If the Venerable Buddhist monks have been discreet and not made a big brouhaha of the deposits made by them at GK, Dear Jansz, to refresh your memory, it is only because Buddhist precepts preclude them from dealing with money. It is for this reason that dayaka sabhas are appointed to  Temples, to deal with matters pertaining to its finances. However, as far as I am aware, no such rule applies to the Christian faith.

As a depositor at The Golden Key myself, it is my personal opinion that the publication of the names of depositors and amounts deposited in itself is 'unethical' and against all norms of good journalism, thus deviating from the Code of Practice of The Editors' Guild of Sri Lanka.

In the society we live in today, where thuggery, threats and intimidation is the order of the day, where would we depositors stand the day we are repaid our deposits? Needless to say, having had our names published in the newspaper, we would find the best of the underworld on our trail.

If you were a depositor you would have understood the trauma, anguish, agony and pain of mind that we depositors, most of whom depend solely on the income generated from the deposit are undergoing.

It is obvious that  Jansz is not a depositor at The Golden Key, and therefore immune to the anguish and sufferings of, not only the depositors like the writer, but also the Staff of GK who have not received their remuneration since January this year.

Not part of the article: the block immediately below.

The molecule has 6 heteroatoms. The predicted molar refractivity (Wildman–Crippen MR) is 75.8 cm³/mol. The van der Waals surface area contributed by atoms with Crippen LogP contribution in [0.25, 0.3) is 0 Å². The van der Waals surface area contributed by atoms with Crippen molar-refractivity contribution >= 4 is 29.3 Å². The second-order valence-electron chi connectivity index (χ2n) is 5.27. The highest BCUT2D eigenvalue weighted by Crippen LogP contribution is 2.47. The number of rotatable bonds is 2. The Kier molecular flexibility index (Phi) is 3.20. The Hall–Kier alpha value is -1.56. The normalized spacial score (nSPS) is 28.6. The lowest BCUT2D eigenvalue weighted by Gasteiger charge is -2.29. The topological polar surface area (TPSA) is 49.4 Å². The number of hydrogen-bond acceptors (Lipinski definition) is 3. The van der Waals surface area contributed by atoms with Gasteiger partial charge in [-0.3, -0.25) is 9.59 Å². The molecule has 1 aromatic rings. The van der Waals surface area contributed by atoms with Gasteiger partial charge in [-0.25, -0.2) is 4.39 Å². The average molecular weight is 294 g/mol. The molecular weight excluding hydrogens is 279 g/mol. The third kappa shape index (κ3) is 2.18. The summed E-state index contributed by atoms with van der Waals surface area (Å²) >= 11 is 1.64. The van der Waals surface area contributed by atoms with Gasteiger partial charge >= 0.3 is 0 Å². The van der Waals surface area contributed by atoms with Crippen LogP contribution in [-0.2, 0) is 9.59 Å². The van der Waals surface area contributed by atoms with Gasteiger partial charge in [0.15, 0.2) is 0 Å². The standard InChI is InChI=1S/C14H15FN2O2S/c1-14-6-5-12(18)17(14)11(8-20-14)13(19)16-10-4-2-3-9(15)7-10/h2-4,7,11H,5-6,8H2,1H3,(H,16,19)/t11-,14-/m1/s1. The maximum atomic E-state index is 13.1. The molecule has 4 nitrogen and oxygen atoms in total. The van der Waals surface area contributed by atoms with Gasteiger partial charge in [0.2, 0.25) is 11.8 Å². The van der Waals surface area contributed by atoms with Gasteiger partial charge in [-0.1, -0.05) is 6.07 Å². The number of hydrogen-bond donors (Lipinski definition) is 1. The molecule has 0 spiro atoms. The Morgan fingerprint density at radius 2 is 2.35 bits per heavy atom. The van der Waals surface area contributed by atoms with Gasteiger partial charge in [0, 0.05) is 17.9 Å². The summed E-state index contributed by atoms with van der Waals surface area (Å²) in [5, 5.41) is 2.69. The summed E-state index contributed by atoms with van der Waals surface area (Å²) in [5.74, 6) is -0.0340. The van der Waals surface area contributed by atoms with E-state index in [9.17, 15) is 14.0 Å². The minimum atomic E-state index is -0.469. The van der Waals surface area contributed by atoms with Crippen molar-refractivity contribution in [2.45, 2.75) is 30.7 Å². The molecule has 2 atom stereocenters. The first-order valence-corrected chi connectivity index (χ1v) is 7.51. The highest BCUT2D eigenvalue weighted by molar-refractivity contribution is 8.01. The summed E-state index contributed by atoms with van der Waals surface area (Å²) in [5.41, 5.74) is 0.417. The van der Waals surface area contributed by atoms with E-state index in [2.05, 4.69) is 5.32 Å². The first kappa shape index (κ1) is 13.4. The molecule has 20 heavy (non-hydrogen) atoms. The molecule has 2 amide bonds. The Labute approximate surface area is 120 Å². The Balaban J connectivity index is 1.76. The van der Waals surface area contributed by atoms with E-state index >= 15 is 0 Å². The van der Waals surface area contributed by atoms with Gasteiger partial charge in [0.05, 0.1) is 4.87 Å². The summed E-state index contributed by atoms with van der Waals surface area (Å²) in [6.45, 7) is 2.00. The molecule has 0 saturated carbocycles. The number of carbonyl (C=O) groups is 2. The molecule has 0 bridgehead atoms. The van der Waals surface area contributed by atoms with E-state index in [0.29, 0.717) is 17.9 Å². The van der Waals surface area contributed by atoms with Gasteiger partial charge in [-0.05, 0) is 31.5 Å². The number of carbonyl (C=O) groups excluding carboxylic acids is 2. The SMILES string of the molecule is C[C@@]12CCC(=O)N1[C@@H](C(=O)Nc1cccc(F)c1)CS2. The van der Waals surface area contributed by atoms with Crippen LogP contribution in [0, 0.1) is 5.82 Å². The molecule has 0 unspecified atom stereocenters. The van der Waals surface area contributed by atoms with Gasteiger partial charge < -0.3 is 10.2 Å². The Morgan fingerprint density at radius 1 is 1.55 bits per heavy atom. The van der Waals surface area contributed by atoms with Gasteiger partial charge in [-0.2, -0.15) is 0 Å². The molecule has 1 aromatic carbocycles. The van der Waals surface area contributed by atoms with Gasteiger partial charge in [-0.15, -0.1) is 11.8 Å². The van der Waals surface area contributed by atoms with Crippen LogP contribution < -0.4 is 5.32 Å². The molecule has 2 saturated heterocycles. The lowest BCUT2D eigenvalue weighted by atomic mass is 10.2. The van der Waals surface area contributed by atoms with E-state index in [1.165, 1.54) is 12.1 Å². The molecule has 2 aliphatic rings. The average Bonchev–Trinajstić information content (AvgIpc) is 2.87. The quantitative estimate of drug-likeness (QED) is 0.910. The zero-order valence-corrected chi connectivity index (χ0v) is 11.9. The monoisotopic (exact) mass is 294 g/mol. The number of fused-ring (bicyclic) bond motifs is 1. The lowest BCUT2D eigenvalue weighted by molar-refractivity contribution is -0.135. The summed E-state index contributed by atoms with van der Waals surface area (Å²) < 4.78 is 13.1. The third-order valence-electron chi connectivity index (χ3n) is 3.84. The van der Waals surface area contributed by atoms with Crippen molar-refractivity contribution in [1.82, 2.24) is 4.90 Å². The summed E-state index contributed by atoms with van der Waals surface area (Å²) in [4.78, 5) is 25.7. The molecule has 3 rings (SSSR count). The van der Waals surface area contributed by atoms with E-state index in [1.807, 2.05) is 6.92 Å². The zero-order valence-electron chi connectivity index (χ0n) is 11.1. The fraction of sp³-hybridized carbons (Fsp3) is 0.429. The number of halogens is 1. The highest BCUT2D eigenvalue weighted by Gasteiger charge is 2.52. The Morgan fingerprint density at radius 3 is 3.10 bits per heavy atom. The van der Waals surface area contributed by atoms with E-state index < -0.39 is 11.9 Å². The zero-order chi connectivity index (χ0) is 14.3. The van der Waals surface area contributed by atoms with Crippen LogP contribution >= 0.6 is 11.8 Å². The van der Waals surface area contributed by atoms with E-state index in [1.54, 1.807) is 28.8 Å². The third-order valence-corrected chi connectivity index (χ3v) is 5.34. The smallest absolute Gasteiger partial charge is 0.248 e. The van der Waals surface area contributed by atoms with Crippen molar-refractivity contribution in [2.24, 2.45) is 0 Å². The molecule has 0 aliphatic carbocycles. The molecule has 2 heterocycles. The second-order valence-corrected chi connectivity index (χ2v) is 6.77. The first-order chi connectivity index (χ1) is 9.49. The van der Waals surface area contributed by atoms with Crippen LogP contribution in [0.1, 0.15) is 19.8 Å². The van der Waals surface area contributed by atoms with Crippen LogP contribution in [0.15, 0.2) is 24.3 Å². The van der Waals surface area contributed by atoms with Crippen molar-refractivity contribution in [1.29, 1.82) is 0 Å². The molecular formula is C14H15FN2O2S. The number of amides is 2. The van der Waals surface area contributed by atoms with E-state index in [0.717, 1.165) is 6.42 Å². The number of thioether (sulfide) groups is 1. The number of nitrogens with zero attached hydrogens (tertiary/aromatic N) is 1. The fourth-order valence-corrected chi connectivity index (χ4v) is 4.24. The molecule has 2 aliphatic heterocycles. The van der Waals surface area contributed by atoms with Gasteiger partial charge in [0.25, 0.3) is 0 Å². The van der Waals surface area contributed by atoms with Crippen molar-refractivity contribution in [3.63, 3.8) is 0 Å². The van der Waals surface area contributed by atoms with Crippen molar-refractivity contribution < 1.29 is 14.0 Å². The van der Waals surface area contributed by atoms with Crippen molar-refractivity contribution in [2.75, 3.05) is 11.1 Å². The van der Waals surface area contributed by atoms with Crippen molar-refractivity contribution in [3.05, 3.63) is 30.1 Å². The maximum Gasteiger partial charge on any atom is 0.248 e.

Therefore, it would be advisable for all those who do not claim a stake in GK to either keep 'mum' or confine their epistles and advice to more familiar terrain, where they are stake holders.

If it is an embarrassment to note the worldly ways of a part of Christianity which embraces the principles of pecuniary investments, what would one have to say about the worldly ways of a part of Christianity which embraces the principles of adultery? (Mathew Chapter 5 Verses 31-32 - Mark Chapter 19 Verses 11-12).  It is a matter of "Fools rushing in where angels fear to tread."

Bryan Nicholas


The Ceylinco Group mess

The Ceylinco Group of Companies headed by its chairman, who acted as a benefactor, good samaritan and saviour have led the people down the garden path, thus, exposing his nakedness.

People, after serving the government or private institutions for long years have invested their pensions, gratuities, E.P.F. and other life long savings in the Ceylinco Group to withdraw in a time of need or during their dotage.